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With the over abundance of books dealing with Britain's Hammer Films, you'd think all the blood would have been drained from the corpse long ago. Not so with Dr. Wayne Kinsey's two exhaustive volumes on the subject. He has compiled two of the best and most fascinating reads on these films (the second volume is reviewed below). What sets this book apart from the plethora of others on the market is its non reliance on being simply an analytical look at Hammer movies. Kinsey's book is so much more than that.
Kinsey was given access to countless unpublished materials no one had seen up to that time. This includes dozens of censor reports from the BBFC, notes from the producers regarding their frustrations with said pictures, scrapped sequences and the trials and tribulations as told through the words of those who were both in front of, and behind the cameras in all new interviews. Pretty much everyone gets to tell their terror tales of working for the once vibrant company.
BRAY YEARS authoritatively follows those Hammer productions from their humble beginnings in the early 1950's and concludes with the final Bray picture, THE MUMMY'S SHROUD in 1966. Hammer's subsequent move to Elstree is covered in great detail as well as an overview of the aftermath. The company's remaining output is covered in detail in the second volume. No stone is left unturned in Kinsey's book. In addition to the mountains of information, there's hundreds of production photos and behind the scenes photographs. One of, if not the best book on the famed studio. It simply must be on the shelf of any Hammer fan.
Which brings us to......
HAMMER FILMS: THE ELSTREE STUDIOS YEARS
By Wayne Kinsey
432 pages; softcover; B/W
Wayne Kinsey follows up his previous monumental tome on Hammer with this even bigger and equally massive undertaking that centers on Hammer productions from 1967 up to their final film with THE LADY VANISHES in 1979. The volume also covers the two Hammer television series' HOUSE OF HORROR (1980) and HOUSE OF MYSTERY & SUSPENSE (1981). Everything said above in the initial sprawling book applies here for this second go round.
Whereas THE BRAY YEARS recounts Hammer Films during their most prosperous time period, ELSTREE YEARS covers the steady decline in grand detail. Just like the earlier volume, this follow up features hundreds of rare photos and files never seen before in addition to tons of fascinating information regarding the productions of these later, more risque British horror pictures. Essential reading, this is a vital book for any fan of the famed company of horror. Definitely one for the shelves. Kinsey was also the author of another brilliantly compiled book on Hammer entitled HAMMER FILMS-A LIFE IN PICTURES: THE VISUAL STORY OF HAMMER FILMS; the review of which can be found in this entry here.
.....And this bonus review......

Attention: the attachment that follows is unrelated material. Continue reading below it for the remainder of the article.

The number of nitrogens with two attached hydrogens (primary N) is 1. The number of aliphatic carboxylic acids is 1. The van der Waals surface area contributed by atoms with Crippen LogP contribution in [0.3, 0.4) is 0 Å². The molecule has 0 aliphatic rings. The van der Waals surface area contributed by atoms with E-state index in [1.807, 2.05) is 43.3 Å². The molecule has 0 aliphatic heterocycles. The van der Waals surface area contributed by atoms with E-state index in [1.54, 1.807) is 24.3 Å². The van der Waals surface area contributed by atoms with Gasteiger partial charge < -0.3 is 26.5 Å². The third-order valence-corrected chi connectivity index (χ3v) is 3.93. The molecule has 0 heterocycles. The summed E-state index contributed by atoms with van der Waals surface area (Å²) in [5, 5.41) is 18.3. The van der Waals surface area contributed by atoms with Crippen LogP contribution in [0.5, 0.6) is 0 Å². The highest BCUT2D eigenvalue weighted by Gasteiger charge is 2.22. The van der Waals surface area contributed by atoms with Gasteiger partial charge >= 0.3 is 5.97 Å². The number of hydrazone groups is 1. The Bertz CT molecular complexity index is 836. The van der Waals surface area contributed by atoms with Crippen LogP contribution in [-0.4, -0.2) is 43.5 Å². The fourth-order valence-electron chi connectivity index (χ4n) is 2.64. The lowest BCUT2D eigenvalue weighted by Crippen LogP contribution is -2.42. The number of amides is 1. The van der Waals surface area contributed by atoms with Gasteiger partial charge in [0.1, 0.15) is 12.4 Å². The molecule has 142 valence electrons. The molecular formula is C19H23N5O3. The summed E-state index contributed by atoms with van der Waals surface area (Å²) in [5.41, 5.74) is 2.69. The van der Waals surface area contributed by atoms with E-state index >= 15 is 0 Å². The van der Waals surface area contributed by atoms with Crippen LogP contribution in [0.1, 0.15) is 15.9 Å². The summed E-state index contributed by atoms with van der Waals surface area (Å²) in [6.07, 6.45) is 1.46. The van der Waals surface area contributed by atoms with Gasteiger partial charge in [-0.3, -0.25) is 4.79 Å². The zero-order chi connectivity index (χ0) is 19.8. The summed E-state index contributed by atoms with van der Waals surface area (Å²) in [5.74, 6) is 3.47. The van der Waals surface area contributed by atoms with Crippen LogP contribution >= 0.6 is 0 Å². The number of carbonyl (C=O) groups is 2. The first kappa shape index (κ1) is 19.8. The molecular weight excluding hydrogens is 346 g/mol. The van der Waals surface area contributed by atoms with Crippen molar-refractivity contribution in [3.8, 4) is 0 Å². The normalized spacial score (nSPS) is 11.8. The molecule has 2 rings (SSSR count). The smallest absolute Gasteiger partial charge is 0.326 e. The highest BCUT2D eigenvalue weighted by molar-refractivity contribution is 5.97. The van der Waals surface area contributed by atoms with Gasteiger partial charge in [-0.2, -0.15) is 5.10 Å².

THE HAMMER STORY: THE AUTHORIZED HISTORY OF HAMMER FILMS
By Marcus Hearn & Alan Barnes
192 pages; hardcover; B/W & color
While it comes nowhere near the sheer amount of depth found in the above two Kinsey books, this large sized (I couldn't fit the entire width of the book on my scanner) coffee table tome is perfect as an overview to the British company of horror. It skims all the bases never spending too long in any one area. All the films are here with the usual synopsis, critique and various background information.
It covers the unproduced Hammer productions and also has some discrepancies that collide with information provided in Kinsey's books. Nonetheless, despite the eventual superiority of the two above reviewed editions, this out-sized, flamboyant and lavishly mounted book has one thing Kinsey's book doesn't have that some will find more attractive--color photos--lots of them.
There's 500 images, predominantly in color that, despite the decent amount of information, dominates the overall presentation. For some readers, this plethora of splashy photos will be a deciding factor in a purchase. Kinsey's books feature far more pictures, but the accent is on background trivia. Those seeking a simple primer will find what they're looking for in this book. Hearn will be familiar to Hammer fans as a moderator on numerous DVD commentaries. His big book of Hammer is one for the coffee table. Hearn also authored another big book with lots of glossy color photos of the Gorgeous Ladies of Hammer, the review of which can be found here.
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I've been a huge movie buff since childhood catching old horror and monster flicks on Shock Theater and kung fu movies at the drive-in during the late 70's and early 80's. I've had a long time fascination with, and appreciate all genres of fantastic cinema, good and bad. One fans cheese is another fans juicy steak. I like both equally and seldom find a film I truly dislike as I will find something of interest in just about anything. The bulk of the films or tv series' seen here are mostly from my childhood, or films I own in what has become an Amazing Colossal DVD collection.